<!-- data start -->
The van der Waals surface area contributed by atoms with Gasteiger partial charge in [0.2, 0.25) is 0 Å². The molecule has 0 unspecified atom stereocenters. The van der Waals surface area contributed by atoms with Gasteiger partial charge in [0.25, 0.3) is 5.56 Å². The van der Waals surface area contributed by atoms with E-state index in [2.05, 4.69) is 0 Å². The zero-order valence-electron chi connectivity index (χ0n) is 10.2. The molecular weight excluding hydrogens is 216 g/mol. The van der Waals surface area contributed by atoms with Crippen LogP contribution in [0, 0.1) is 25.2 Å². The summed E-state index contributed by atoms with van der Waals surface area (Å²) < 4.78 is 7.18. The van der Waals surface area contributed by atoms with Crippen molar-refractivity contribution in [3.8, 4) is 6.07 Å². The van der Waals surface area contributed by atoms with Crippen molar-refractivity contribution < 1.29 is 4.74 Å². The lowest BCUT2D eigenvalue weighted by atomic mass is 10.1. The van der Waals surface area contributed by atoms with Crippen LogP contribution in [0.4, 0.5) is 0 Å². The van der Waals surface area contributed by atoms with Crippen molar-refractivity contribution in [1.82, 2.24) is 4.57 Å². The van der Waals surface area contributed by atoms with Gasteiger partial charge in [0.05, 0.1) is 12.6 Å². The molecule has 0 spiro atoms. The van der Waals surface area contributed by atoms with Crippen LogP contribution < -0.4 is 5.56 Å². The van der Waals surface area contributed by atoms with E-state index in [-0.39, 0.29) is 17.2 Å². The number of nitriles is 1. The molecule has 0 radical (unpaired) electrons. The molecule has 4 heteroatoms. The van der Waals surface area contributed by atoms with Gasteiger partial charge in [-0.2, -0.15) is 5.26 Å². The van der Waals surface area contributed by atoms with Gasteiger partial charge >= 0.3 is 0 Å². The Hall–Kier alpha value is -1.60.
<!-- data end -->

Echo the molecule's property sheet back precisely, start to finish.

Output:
The van der Waals surface area contributed by atoms with Gasteiger partial charge in [0.2, 0.25) is 0 Å². The molecule has 0 unspecified atom stereocenters. The van der Waals surface area contributed by atoms with Gasteiger partial charge in [0.25, 0.3) is 5.56 Å². The van der Waals surface area contributed by atoms with E-state index in [2.05, 4.69) is 0 Å². The zero-order valence-electron chi connectivity index (χ0n) is 10.2. The molecular weight excluding hydrogens is 216 g/mol. The van der Waals surface area contributed by atoms with Crippen LogP contribution in [0, 0.1) is 25.2 Å². The summed E-state index contributed by atoms with van der Waals surface area (Å²) < 4.78 is 7.18. The van der Waals surface area contributed by atoms with Crippen molar-refractivity contribution in [3.8, 4) is 6.07 Å². The van der Waals surface area contributed by atoms with Crippen molar-refractivity contribution < 1.29 is 4.74 Å². The lowest BCUT2D eigenvalue weighted by atomic mass is 10.1. The van der Waals surface area contributed by atoms with Crippen LogP contribution in [0.4, 0.5) is 0 Å². The van der Waals surface area contributed by atoms with Crippen molar-refractivity contribution in [1.82, 2.24) is 4.57 Å². The van der Waals surface area contributed by atoms with Gasteiger partial charge in [0.05, 0.1) is 12.6 Å². The molecule has 0 spiro atoms. The van der Waals surface area contributed by atoms with Crippen LogP contribution < -0.4 is 5.56 Å². The van der Waals surface area contributed by atoms with E-state index in [-0.39, 0.29) is 17.2 Å². The number of nitriles is 1. The molecule has 0 radical (unpaired) electrons. The molecule has 4 heteroatoms. The van der Waals surface area contributed by atoms with Gasteiger partial charge in [-0.2, -0.15) is 5.26 Å². The van der Waals surface area contributed by atoms with Gasteiger partial charge >= 0.3 is 0 Å². The Hall–Kier alpha value is -1.60.